In this year of transition amid ongoing pandemic management, we worked to reimagine Park’s Diversity, Equity, and Inclusion Implementation Plan (DEIIP) to prioritize the ongoing work underway to more accurately reflect the day-to-day lived experience at Park. The DEIIP, established in 2020, is an active, living document, serving as an accountability measure as our DEI goals continue to move from aspiration to reality.  The DEIIP’s ongoing work stretches out over current and upcoming academic years. “Immediate,” “Rising,” and “Future” priorities are sequenced based on the priorities that demand the most urgent attention. Through this action-based plan, we strive to demonstrate our commitment through our leadership, curriculum, programs, practices, and in every aspect of our community and culture. Together, we will work to ensure that all members of the Park community—students, families, employees, alumni, and trustees—feel a deep sense of belonging. 

In the spring, a team of eight faculty and staff came together with the creation of the DEI Council. The Council, which further supports the work of the DEI Office, convened to collaborate on a focused project that supports our goal of institutionalizing cultural and heritage practices and observances at Park. Going forward, the DEI Council will operate in a year-long format, meeting regularly to advance Park’s goal of creating consistent institutional practices and policies related to Park’s DEI initiatives set forward in the DEIIP.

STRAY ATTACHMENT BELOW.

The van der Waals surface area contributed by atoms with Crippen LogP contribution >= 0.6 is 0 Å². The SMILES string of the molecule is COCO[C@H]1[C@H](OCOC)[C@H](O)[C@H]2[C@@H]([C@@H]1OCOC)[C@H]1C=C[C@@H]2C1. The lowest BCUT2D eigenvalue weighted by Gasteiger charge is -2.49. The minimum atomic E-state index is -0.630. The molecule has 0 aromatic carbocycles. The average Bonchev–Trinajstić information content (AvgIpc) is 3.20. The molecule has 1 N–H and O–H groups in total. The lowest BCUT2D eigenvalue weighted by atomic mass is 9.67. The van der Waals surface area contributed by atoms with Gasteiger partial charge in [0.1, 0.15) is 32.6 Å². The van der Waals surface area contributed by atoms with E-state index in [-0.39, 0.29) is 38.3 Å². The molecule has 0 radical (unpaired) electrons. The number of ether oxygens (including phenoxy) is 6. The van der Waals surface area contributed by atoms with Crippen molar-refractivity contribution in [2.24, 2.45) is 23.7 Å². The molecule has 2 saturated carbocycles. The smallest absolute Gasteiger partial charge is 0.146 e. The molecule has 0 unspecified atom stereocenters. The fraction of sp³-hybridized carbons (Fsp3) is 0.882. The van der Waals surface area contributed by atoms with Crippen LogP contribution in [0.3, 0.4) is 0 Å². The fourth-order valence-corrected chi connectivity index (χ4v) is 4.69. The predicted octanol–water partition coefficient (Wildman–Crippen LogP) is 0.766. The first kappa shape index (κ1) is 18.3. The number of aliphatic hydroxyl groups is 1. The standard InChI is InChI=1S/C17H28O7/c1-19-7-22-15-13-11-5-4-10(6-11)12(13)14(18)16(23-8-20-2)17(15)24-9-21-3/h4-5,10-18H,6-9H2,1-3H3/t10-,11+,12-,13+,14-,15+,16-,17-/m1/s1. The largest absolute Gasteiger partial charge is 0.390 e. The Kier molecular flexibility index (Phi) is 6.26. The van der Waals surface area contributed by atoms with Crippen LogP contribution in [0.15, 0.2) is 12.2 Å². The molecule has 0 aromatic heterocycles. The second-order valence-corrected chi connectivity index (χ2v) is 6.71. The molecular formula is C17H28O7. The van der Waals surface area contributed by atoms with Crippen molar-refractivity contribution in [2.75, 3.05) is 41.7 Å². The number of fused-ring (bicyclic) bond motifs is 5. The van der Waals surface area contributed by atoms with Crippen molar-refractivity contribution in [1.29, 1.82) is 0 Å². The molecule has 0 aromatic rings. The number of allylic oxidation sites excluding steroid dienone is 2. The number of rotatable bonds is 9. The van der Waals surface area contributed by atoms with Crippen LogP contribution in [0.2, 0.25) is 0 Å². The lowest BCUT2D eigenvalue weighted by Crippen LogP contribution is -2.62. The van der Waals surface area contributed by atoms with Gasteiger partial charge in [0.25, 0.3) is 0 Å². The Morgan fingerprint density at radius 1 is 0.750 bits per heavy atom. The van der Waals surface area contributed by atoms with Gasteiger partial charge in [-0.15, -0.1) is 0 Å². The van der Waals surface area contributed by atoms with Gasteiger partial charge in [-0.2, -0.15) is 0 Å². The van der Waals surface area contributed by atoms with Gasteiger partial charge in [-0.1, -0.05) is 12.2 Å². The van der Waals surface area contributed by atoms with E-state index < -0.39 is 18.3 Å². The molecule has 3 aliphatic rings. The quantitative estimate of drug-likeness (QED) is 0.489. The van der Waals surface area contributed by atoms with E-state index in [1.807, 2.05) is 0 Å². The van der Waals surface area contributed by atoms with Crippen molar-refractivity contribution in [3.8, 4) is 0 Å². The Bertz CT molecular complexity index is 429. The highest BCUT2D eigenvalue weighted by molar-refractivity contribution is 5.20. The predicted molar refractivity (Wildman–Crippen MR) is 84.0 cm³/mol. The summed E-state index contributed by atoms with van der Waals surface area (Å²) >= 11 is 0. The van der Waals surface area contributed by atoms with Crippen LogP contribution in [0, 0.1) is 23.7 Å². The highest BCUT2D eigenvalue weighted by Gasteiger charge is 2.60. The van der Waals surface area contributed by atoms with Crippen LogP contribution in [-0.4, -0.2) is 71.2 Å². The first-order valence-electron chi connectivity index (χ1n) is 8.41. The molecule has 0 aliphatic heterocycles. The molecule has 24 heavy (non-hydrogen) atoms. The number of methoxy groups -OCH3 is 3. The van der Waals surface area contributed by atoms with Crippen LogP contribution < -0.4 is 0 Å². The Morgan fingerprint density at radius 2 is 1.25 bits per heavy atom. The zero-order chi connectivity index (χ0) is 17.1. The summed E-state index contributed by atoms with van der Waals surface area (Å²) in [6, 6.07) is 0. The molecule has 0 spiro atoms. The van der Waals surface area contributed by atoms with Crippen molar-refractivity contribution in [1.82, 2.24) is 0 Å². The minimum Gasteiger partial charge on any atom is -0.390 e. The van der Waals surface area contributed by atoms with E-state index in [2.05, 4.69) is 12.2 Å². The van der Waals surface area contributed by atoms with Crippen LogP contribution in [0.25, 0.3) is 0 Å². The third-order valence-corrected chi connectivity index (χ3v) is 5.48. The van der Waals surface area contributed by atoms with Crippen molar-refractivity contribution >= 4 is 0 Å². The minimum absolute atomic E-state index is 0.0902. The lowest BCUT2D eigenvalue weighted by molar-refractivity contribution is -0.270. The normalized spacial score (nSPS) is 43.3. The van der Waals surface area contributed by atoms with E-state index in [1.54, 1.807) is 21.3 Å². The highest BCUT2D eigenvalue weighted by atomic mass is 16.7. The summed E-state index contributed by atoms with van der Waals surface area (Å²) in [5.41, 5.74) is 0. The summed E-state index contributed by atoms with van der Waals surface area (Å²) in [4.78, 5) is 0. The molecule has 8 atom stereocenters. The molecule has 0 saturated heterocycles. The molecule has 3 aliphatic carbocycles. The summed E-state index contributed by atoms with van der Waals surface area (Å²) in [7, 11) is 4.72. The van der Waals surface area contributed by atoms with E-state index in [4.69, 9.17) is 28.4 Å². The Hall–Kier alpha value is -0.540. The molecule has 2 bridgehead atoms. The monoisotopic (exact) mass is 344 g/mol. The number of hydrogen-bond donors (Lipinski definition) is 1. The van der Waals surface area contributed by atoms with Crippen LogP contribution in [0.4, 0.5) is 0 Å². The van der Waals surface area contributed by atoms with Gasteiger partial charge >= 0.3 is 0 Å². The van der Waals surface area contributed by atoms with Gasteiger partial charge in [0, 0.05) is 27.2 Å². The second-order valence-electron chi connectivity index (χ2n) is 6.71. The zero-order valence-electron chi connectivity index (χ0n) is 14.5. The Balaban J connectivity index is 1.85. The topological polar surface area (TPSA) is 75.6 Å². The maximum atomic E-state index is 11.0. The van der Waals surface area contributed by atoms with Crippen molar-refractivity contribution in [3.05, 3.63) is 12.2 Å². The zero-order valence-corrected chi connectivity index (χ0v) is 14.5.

Together, we will work to ensure that all members of the Park community—students, families, employees, alumni, and trustees—feel a deep sense of belonging. 

Over the course of the 2021–22 school year, the DEI Office worked closely with the Parents’ Association (PA) leadership and the DEI subcommittee of the PA, partnerships that are essential to moving our work forward. We continued to support the community’s learning and growth through SEED (Seeking Educational Equity and Diversity) workshops for faculty and staff as well as parents and guardians. The Affinity & Working Groups ran for a second successful year, despite a mostly virtual format. BIPOC meet-up opportunities for both students and faculty and staff were launched and supported by the DEI Office, and student-driven Upper Division clubs, including ASAA (Asian Student Affinity Alliance) and GSA (Gender and Sexuality Alliance), operated with the support of Upper Division faculty. Partnership with the Development Office in the work of the Development Anti-Racism Task Force (DARTF) continued to build on its strong foundational year.  The DARTF reviews and examines all aspects of Park’s advancement program including volunteer recruitment, events, new parent cultivation, alumni relations, and stewardship to deepen inclusive practices. As the year came to a close, members of the Park community came together at Boston’s Pop-up Pride festival, to celebrate, support, and recognize the rich history of the LGBTQ+ community and liberation movement.